The Short Call Ladder Strategy Guide

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by Gavin in Blog
August 3, 2021 5 comments
short call ladder

There are numerous options structures an investor can choose. This article will provide an overview of one of these structures, the Short Call Ladder.

First, we will give an overview of the position. We will then discuss when it is best to implement them in a portfolio.

Let’s get started!


The Basics, What is a Short Call Ladder?

A Short Call Ladder Consists of 3 parts or legs. To create a Short Call Ladder, we have the following.

Short 1 in-the-money call

Long 1 at-the-money call

Long 1 out-of-the-money call

The Short Call Ladder Visualized

An example can be seen below on Apple. Here we have a structure of a short 120 call, a long 150 call, and a long 170 call.

option ladder

As we can see, our Short Call Ladder has a risk-defined structure.

Our maximum risk on this trade would occur with Apple trading in the $150-$170 range at expiration.

This would result in a loss of slightly less than $1000.

On the downside, we can make 2-1 Risk to Reward if Apple drops below $120.

On the upside, we have the potential for unlimited profits after our break-even point of $180.

So what are the greek exposures of this structure?

Well, most importantly, we are long volatility.

To show this, I increased volatility 10% while also moving Apple’s price up to $160.

While this is now right in the middle of our max loss section, our position is already up considerably, as shown below.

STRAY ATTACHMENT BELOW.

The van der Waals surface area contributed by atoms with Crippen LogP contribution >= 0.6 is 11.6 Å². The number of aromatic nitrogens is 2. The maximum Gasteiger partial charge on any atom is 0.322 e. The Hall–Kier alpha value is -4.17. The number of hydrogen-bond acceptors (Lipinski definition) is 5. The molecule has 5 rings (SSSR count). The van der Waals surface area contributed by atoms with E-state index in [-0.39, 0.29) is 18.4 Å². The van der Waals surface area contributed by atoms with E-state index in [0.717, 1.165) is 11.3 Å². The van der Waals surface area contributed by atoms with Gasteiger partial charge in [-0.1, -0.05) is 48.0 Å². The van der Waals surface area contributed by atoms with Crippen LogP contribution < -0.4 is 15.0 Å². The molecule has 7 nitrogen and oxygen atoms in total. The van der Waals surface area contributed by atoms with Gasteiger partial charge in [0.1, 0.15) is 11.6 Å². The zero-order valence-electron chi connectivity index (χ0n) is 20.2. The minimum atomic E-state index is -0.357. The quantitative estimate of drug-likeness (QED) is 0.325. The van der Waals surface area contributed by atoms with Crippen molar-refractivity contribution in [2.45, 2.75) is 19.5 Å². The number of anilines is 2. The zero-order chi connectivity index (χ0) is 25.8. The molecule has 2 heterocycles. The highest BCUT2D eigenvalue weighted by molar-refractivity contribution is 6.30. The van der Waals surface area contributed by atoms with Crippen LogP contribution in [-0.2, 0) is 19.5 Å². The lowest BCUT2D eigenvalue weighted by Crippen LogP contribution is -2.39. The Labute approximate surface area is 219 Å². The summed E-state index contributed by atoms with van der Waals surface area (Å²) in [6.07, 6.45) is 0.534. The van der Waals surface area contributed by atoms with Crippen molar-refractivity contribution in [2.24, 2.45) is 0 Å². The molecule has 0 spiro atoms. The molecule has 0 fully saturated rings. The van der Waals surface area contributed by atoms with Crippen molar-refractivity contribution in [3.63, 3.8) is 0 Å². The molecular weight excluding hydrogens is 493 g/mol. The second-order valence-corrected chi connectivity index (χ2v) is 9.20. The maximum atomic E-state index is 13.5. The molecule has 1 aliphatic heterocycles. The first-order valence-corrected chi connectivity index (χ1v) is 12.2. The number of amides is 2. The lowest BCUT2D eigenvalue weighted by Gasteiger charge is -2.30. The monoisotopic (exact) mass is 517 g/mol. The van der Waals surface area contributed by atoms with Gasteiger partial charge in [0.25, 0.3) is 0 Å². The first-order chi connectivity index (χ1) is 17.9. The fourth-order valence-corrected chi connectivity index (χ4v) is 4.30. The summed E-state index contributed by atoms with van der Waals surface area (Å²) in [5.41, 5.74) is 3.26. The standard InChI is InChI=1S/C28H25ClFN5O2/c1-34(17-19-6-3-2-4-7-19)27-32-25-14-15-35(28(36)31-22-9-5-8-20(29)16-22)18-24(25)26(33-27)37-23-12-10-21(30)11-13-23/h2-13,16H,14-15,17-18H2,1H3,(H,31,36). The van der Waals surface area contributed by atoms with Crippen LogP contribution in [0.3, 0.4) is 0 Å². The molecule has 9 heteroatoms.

short call ladder strategy

We can see with a 10 point increase in volatility, we would already be up over $300!

Now, of course, a 10 point increase in Apple volatility would be a big move.

So please don’t get too excited, but it looks terrific.

Now let’s look at the opposite scenario.

Implied volatility has decreased 5 points, and we have moved forward a month in time with no price change in the position.

We can see below we are now losing money.

Our instantaneous P&L has started to converge upon our blue expiration P&L.

short call ladder option strategy

Although this structure may still look visually appealing, we have to remember we would need a massive move in a low volatility large-cap stock in a short period of time.

Most likely, this position is headed towards a loss or a break-even at best.

What View am I Expressing with a Short Call Ladder?

As we can see from above, the Short Call Ladder expresses a long volatility view.

Though the view itself is more specific, after all, many other structures express a long volatility view, such as a Straddle or Strangle.

What makes a Short Call Ladder unique?

As seen from the position itself, we are expecting a large move.

We do not expect the stock to do nothing or slowly trickle up (towards our maximum loss zone).

We believe that the stock could shoot to the upside.

For this reason we do not sell an additional call to make a Reverse Iron Condor.

Despite this, we cap our potential gains on the downside.

This expresses the view that while we could see a significant move down in the security, we do not expect a severe crash.

This view is important as it is very specific.

If we do not have this view, a Short Call Ladder may not make sense, and another options structure may be better suited for our view.

For example, if we have no opinion on the skew and feel as though an extreme move to the upside and downside are equally probable, a Long Straddle may make more sense.

Contrastingly, if we feel like a move to the upside will happen and are extremely bullish, a simple Long Call could provide higher returns if we are right.

Tips to Optimize Short Call Ladder Trades

While an individual’s view on the underlying direction is specific to that person, there are a few conditions that generally make Short Call Ladders more effective.

Low Implied Volatility

If Implied volatility is low, we can place this trade on for cheaper.

We will then also benefit if implied volatility increases.

This is as our long legs will gain more in value as volatility increases than our short leg will lose.

Lots of Put Skew